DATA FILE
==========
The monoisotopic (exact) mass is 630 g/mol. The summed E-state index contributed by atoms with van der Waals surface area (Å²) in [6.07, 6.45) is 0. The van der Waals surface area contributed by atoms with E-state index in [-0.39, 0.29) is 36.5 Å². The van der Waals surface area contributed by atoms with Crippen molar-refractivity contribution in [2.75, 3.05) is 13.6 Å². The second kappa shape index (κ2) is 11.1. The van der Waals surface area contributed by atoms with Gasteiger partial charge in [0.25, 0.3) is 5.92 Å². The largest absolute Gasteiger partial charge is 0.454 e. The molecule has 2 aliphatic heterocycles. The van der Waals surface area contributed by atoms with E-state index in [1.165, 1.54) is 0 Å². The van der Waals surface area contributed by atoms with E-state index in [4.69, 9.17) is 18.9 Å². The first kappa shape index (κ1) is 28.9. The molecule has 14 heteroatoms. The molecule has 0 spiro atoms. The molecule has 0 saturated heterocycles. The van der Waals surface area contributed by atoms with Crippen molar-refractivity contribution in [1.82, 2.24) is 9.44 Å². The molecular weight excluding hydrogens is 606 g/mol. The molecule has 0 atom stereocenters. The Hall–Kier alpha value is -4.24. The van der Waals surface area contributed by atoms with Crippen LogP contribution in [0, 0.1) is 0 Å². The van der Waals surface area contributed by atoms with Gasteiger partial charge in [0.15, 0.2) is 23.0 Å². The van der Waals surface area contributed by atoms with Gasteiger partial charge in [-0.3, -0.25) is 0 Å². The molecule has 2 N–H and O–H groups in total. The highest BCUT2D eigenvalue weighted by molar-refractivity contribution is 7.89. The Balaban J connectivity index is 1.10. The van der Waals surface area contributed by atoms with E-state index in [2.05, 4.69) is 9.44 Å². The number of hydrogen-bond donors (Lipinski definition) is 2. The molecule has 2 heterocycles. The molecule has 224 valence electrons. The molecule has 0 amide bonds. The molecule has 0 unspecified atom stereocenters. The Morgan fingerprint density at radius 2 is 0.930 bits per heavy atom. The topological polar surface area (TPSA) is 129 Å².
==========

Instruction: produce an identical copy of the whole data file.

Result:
The monoisotopic (exact) mass is 630 g/mol. The summed E-state index contributed by atoms with van der Waals surface area (Å²) in [6.07, 6.45) is 0. The van der Waals surface area contributed by atoms with E-state index in [-0.39, 0.29) is 36.5 Å². The van der Waals surface area contributed by atoms with Crippen molar-refractivity contribution in [2.75, 3.05) is 13.6 Å². The second kappa shape index (κ2) is 11.1. The van der Waals surface area contributed by atoms with Gasteiger partial charge in [0.25, 0.3) is 5.92 Å². The largest absolute Gasteiger partial charge is 0.454 e. The molecule has 2 aliphatic heterocycles. The van der Waals surface area contributed by atoms with E-state index in [1.165, 1.54) is 0 Å². The van der Waals surface area contributed by atoms with E-state index in [4.69, 9.17) is 18.9 Å². The first kappa shape index (κ1) is 28.9. The molecule has 14 heteroatoms. The molecule has 0 spiro atoms. The molecule has 0 saturated heterocycles. The van der Waals surface area contributed by atoms with Crippen molar-refractivity contribution in [1.82, 2.24) is 9.44 Å². The molecular weight excluding hydrogens is 606 g/mol. The molecule has 0 atom stereocenters. The Hall–Kier alpha value is -4.24. The van der Waals surface area contributed by atoms with Crippen LogP contribution in [0, 0.1) is 0 Å². The van der Waals surface area contributed by atoms with Gasteiger partial charge in [0.15, 0.2) is 23.0 Å². The van der Waals surface area contributed by atoms with Gasteiger partial charge in [-0.3, -0.25) is 0 Å². The molecule has 2 N–H and O–H groups in total. The highest BCUT2D eigenvalue weighted by molar-refractivity contribution is 7.89. The Balaban J connectivity index is 1.10. The van der Waals surface area contributed by atoms with E-state index in [2.05, 4.69) is 9.44 Å². The number of hydrogen-bond donors (Lipinski definition) is 2. The molecule has 2 heterocycles. The molecule has 224 valence electrons. The molecule has 0 amide bonds. The molecule has 0 unspecified atom stereocenters. The Morgan fingerprint density at radius 2 is 0.930 bits per heavy atom. The topological polar surface area (TPSA) is 129 Å².